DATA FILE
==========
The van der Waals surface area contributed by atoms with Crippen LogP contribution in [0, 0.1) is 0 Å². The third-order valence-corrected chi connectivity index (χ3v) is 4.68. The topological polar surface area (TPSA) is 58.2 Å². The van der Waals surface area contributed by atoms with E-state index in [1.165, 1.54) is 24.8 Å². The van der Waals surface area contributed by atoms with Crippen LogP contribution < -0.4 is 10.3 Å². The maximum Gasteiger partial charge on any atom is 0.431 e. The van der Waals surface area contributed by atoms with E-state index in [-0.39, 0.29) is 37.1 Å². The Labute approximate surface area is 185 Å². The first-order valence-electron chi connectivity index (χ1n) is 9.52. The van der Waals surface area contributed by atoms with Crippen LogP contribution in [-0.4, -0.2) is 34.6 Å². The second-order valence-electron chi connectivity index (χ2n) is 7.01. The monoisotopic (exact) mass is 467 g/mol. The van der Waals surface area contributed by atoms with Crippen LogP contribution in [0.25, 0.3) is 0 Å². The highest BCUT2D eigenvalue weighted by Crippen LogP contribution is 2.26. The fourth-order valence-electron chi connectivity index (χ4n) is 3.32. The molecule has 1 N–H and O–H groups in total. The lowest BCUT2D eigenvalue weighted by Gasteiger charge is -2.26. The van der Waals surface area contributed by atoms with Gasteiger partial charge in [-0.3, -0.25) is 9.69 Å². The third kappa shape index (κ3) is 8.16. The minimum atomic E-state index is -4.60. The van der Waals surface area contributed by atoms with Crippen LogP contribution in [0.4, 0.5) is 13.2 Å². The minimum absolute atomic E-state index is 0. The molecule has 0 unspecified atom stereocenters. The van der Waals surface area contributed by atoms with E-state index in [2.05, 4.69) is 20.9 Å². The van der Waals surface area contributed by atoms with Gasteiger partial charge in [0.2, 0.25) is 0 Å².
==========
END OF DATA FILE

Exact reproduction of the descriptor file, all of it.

The van der Waals surface area contributed by atoms with Crippen LogP contribution in [0, 0.1) is 0 Å². The third-order valence-corrected chi connectivity index (χ3v) is 4.68. The topological polar surface area (TPSA) is 58.2 Å². The van der Waals surface area contributed by atoms with E-state index in [1.165, 1.54) is 24.8 Å². The van der Waals surface area contributed by atoms with Crippen LogP contribution < -0.4 is 10.3 Å². The maximum Gasteiger partial charge on any atom is 0.431 e. The van der Waals surface area contributed by atoms with E-state index in [-0.39, 0.29) is 37.1 Å². The Labute approximate surface area is 185 Å². The first-order valence-electron chi connectivity index (χ1n) is 9.52. The van der Waals surface area contributed by atoms with Crippen LogP contribution in [-0.4, -0.2) is 34.6 Å². The second-order valence-electron chi connectivity index (χ2n) is 7.01. The monoisotopic (exact) mass is 467 g/mol. The van der Waals surface area contributed by atoms with Crippen LogP contribution in [0.25, 0.3) is 0 Å². The highest BCUT2D eigenvalue weighted by Crippen LogP contribution is 2.26. The fourth-order valence-electron chi connectivity index (χ4n) is 3.32. The molecule has 1 N–H and O–H groups in total. The lowest BCUT2D eigenvalue weighted by Gasteiger charge is -2.26. The van der Waals surface area contributed by atoms with Gasteiger partial charge in [-0.3, -0.25) is 9.69 Å². The third kappa shape index (κ3) is 8.16. The minimum atomic E-state index is -4.60. The van der Waals surface area contributed by atoms with Crippen LogP contribution in [0.4, 0.5) is 13.2 Å². The minimum absolute atomic E-state index is 0. The molecule has 0 unspecified atom stereocenters. The van der Waals surface area contributed by atoms with E-state index in [2.05, 4.69) is 20.9 Å². The van der Waals surface area contributed by atoms with Gasteiger partial charge in [0.2, 0.25) is 0 Å².